Jen Hamel co-authors peer-reviewed article on animal communication in high impact biology journal

The article shares findings from empirical research on insect communication that was conducted at the Smithsonian Tropical Research Institute at Barro Colorado Island in Panama. The work was done by collaborators from Dartmouth College, Muséum national d'Histoire naturelle, Xuzhou Medical University, Cornell University, and Elon University, and the article appears in the journal Integrative and Comparative Biology.

Jen Hamel, associate professor in the Department of Biology, has co-authored an article in the current issue of the journal Integrative and Comparative Biology that examines the relationship between two types of communication across eight species of closely related insects (katydids) in the neotropics.

Jen Hamel, associate professor of biology, Japheth E. Rawls Professor and associate director of undergraduate research

The article, “Levels of Airborne Sound And Substrate-borne Vibration Calling Are Negatively Related Across Neotropical False-leaf Katydids,” was co-authored by Hamel, Ciara Kernan (first author), Tony Robillard, Sharon Martinson, Jiajia Dong, Laurel Symes, and Hannah ter Hofstede. The research was conducted at the Smithsonian Tropical Research Institute at Barro Colorado Island in Panama.

This study reported the results of a multi-year study that examined how two types of communication — airborne sound and substrate-borne vibration — are used by different but closely related insect species called false-leaf katydids. Both types of signals are used by this subgroup of neotropical katydids to advertise to or attract prospective mates. Why many animal species use more than one modality to communicate is a topic of interest in behavioral and evolutionary ecology.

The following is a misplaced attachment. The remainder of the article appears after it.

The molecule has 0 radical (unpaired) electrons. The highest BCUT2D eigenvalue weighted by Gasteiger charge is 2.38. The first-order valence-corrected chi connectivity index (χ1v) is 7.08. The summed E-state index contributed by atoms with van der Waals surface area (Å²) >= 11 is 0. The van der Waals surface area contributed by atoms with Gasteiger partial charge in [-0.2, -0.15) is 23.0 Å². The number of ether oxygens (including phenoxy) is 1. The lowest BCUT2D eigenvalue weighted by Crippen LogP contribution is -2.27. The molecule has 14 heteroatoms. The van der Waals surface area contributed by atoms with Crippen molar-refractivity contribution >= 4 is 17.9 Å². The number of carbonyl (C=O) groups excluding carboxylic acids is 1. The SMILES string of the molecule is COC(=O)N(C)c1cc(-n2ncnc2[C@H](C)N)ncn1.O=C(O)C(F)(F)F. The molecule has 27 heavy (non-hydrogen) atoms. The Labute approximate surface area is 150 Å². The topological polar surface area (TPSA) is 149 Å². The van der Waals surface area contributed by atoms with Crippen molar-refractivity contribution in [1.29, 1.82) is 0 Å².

Here, the authors examined the relative use of airborne sound and substrate-borne vibration by eight different species of katydids from a tropical forest in Panama. They hypothesized that there might be an inverse relationship between signal modalities across species, meaning that if a given species uses sound more, it should use vibration less. They also tested whether any pattern of signaling behavior might be driven by evolutionary relatedness; in other words, if two species that are each others’ closest relatives would both signal most often using the same modality.

The authors found that, across species, there is indeed an inverse relationship between signaling in each modality: katydid species that produce many airborne calls tend to produce few substrate-borne vibrations, and vice-versa. They also found that this pattern was not explained by evolutionary relatedness. They hypothesize that ecological factors such as population density likely outweigh evolutionary history in predicting relative use of each signal type.

Understanding how insect communication is shaped by ecology and evolution is a focus of research in Hamel’s research group.

Integrative and Comparative Biology is a peer-reviewed, international journal published by Oxford Academic, and its primary focus is to integrate the varying disciplines of organismal biology. It publishes symposia and proceedings from the Society for Integrative and Comparative Biology, as well as synthesis, perspectives and empirical articles selected by the editorial board.